Agricultural Tile Drainage

Tile drainage plays an important role in Wisconsin’s agricultural systems.  Understanding the purpose of tile drainage, locating tile drainage systems and proper drain tile maintenance are key components to maintaining agricultural productivity and protecting water quality in Wisconsin.

A series of fact sheets titled “Tile Drainage in Wisconsin” are being developed with coordination between UW Discovery Farms, UW Extension and UW College of Agriculture and Life Sciences to inform farmers of the considerations of managing tile drained agricultural landscapes.  The first two fact sheets in this series “Understanding and Locating Tile Drainage Systems” and “Maintaining Tile Drainage Systems” have been completed and can be found below.

A third fact sheet is currently being developed to cover agricultural management practices to reduce potential loss of nutrients to tile drainage.  It is also possible that a fourth fact sheet discussing tile flow patterns may also be produced.  This series of fact sheets allows farmers to make more informed management decisions when working in tile drained landscapes.

Related Materials
4 Documents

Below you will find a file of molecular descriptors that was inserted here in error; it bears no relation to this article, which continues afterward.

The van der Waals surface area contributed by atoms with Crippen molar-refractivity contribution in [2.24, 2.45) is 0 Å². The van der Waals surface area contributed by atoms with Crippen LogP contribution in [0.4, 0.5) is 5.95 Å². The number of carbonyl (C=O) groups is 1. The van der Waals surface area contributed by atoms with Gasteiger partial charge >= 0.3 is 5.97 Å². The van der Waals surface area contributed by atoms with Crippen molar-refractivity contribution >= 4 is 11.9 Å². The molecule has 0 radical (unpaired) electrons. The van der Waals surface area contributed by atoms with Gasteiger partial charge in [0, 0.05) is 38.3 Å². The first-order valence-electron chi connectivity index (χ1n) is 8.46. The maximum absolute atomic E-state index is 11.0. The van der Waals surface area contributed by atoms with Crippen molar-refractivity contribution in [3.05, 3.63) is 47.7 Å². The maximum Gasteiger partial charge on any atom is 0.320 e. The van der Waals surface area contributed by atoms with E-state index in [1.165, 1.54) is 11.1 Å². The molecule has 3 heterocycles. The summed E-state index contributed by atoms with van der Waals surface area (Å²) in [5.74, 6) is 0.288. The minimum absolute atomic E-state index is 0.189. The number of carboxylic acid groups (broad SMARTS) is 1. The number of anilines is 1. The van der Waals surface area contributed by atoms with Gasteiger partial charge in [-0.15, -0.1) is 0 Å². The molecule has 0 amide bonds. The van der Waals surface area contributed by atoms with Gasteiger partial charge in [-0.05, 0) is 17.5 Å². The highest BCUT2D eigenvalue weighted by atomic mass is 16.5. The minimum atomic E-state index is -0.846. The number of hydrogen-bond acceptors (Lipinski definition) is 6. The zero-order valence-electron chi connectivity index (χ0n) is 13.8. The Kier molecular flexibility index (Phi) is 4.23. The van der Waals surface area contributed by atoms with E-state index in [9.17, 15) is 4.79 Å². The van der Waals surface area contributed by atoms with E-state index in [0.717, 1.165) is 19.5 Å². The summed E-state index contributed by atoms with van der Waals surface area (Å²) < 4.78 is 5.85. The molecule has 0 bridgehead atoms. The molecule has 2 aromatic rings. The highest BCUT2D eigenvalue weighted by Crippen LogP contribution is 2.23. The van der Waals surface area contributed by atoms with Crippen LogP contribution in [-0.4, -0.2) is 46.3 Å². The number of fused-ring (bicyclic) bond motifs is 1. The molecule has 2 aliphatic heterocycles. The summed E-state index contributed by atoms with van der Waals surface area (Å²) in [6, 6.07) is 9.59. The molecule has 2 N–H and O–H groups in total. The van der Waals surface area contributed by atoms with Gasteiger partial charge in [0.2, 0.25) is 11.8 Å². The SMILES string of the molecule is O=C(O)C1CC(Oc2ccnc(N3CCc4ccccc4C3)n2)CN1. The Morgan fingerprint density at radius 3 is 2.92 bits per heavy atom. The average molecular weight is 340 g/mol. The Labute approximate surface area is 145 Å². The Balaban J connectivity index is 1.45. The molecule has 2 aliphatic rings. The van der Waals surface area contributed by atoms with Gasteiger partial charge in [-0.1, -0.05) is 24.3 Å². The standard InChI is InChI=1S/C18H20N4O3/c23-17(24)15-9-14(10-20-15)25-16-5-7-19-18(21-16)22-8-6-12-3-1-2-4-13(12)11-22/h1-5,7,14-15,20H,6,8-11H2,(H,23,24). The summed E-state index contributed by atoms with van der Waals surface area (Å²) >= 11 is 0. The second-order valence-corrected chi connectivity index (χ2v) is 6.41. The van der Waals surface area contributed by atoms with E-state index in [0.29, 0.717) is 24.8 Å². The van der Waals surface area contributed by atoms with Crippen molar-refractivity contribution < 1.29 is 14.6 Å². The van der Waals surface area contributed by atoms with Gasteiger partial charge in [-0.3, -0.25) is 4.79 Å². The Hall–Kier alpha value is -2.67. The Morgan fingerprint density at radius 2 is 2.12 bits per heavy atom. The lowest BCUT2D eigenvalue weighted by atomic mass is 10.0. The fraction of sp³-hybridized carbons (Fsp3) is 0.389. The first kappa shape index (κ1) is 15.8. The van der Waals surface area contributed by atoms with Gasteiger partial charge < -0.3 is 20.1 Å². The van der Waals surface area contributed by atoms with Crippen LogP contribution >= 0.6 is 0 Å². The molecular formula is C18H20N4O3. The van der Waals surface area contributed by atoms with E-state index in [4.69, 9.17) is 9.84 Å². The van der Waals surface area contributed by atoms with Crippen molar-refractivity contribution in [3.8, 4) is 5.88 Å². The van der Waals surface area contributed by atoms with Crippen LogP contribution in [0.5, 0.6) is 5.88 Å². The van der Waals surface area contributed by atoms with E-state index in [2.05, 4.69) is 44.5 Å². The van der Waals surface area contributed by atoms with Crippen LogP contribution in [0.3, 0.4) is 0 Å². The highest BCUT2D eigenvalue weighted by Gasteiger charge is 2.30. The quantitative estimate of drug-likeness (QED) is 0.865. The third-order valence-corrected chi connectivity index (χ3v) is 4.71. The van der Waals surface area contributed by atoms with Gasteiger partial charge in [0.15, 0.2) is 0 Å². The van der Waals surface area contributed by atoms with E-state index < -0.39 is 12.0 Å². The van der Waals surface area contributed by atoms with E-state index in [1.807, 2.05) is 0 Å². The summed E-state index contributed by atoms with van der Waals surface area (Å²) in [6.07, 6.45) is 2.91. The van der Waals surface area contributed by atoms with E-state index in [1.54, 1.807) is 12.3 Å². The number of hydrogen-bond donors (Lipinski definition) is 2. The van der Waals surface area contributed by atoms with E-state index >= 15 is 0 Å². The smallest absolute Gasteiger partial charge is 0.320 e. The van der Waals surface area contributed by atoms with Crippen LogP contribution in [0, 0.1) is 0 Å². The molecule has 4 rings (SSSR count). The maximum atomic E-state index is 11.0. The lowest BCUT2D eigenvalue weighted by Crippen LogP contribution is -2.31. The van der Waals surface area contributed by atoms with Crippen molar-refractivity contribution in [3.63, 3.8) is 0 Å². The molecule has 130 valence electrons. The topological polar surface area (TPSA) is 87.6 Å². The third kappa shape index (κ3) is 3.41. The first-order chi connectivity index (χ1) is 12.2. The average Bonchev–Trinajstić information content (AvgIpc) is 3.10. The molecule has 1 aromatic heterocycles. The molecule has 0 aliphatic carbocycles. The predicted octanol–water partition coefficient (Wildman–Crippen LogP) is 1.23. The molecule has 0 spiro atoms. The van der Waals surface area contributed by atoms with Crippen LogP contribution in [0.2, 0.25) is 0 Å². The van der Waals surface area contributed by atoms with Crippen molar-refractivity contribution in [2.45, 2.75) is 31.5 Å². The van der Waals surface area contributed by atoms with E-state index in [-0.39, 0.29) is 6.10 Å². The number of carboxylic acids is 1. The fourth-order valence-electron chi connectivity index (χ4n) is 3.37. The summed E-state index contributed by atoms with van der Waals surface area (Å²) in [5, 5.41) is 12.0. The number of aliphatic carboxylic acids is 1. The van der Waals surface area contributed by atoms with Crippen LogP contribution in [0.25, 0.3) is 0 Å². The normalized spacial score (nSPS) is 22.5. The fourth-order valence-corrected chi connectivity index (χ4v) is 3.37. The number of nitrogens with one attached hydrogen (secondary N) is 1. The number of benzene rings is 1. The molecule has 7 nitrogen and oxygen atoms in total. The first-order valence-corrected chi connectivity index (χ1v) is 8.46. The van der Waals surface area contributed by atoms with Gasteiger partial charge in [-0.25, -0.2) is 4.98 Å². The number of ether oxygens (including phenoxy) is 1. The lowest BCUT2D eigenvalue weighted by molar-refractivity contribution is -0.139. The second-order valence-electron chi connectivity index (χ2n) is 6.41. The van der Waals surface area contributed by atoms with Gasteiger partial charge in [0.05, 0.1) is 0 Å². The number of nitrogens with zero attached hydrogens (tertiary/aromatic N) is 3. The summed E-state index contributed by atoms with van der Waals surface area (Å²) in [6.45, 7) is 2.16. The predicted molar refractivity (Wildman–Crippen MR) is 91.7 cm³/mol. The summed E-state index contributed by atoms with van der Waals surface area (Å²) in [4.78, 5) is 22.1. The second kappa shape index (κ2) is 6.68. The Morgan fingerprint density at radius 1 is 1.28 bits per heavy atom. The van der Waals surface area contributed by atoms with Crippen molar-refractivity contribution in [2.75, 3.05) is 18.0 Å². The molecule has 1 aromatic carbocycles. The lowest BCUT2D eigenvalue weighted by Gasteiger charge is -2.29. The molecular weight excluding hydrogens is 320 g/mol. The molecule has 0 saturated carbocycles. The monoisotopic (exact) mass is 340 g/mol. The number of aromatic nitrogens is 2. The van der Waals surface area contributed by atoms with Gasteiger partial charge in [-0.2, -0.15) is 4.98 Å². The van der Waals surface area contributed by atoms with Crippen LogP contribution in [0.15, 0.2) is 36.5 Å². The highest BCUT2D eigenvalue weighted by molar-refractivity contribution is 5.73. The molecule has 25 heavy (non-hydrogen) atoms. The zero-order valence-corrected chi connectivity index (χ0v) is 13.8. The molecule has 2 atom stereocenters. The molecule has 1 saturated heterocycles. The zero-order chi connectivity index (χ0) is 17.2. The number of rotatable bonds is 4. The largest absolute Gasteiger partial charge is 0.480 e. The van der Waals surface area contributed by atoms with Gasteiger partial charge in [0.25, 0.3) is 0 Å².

Maintaining Tile Drainage Systems
Factsheet (4 pages)
Provides information on inspecting and maintaining tile drainage systems and presents issues to consider when modifying existing tiles or installing new drains.

Tile Drainage in Wisconsin
File (8 pages)
Information on understanding and locating tile drainage systems. Also, maintaining and managing tile-drained landscapes to prevent nutrient loss.

Tile Drainage in Wisconsin: Managing Tile-Drained Landscapes to Prevent Nutrient Loss
Factsheet (8 pages)
Tile-drained agricultural land must be well-managed to reduce the loss of nutrients to surface waters. Nutrient management practices must be carefully followed to minimize the risk of nutrient loss and to maximize fertilizer use efficiency.

Understanding and Locating Tile Drainage Systems
Factsheet (4 pages)
Tile drainage systems thoughout Wisconsin and methods to locate the drains in the field.

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